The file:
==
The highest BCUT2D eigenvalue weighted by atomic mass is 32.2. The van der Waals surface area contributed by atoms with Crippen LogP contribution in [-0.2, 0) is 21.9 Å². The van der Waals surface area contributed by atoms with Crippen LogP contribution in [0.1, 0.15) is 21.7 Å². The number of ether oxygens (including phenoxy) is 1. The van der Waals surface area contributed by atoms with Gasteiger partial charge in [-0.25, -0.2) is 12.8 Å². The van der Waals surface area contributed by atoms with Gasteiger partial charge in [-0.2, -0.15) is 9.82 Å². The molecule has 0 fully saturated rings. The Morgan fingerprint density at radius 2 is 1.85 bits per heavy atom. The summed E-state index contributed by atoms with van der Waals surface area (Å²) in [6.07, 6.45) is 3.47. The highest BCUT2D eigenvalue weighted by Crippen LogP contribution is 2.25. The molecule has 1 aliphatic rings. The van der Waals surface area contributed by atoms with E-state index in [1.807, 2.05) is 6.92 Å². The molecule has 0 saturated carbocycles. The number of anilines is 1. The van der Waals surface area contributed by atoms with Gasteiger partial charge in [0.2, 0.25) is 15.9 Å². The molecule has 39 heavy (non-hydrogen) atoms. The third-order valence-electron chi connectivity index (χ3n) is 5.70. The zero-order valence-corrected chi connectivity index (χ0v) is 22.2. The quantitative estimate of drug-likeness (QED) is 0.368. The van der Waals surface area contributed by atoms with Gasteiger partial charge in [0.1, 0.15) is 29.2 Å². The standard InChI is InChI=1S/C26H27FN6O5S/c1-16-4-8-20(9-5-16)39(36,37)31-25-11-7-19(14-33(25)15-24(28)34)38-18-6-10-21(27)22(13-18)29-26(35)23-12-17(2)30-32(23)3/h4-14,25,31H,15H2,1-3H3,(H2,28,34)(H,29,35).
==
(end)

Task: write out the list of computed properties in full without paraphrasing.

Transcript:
The highest BCUT2D eigenvalue weighted by atomic mass is 32.2. The van der Waals surface area contributed by atoms with Crippen LogP contribution in [-0.2, 0) is 21.9 Å². The van der Waals surface area contributed by atoms with Crippen LogP contribution in [0.1, 0.15) is 21.7 Å². The number of ether oxygens (including phenoxy) is 1. The van der Waals surface area contributed by atoms with Gasteiger partial charge in [-0.25, -0.2) is 12.8 Å². The van der Waals surface area contributed by atoms with Gasteiger partial charge in [-0.2, -0.15) is 9.82 Å². The molecule has 0 fully saturated rings. The Morgan fingerprint density at radius 2 is 1.85 bits per heavy atom. The summed E-state index contributed by atoms with van der Waals surface area (Å²) in [6.07, 6.45) is 3.47. The highest BCUT2D eigenvalue weighted by Crippen LogP contribution is 2.25. The molecule has 1 aliphatic rings. The van der Waals surface area contributed by atoms with E-state index in [1.807, 2.05) is 6.92 Å². The molecule has 0 saturated carbocycles. The number of anilines is 1. The van der Waals surface area contributed by atoms with Gasteiger partial charge in [0.2, 0.25) is 15.9 Å². The molecule has 39 heavy (non-hydrogen) atoms. The third-order valence-electron chi connectivity index (χ3n) is 5.70. The zero-order valence-corrected chi connectivity index (χ0v) is 22.2. The quantitative estimate of drug-likeness (QED) is 0.368. The van der Waals surface area contributed by atoms with Gasteiger partial charge in [0.1, 0.15) is 29.2 Å². The standard InChI is InChI=1S/C26H27FN6O5S/c1-16-4-8-20(9-5-16)39(36,37)31-25-11-7-19(14-33(25)15-24(28)34)38-18-6-10-21(27)22(13-18)29-26(35)23-12-17(2)30-32(23)3/h4-14,25,31H,15H2,1-3H3,(H2,28,34)(H,29,35).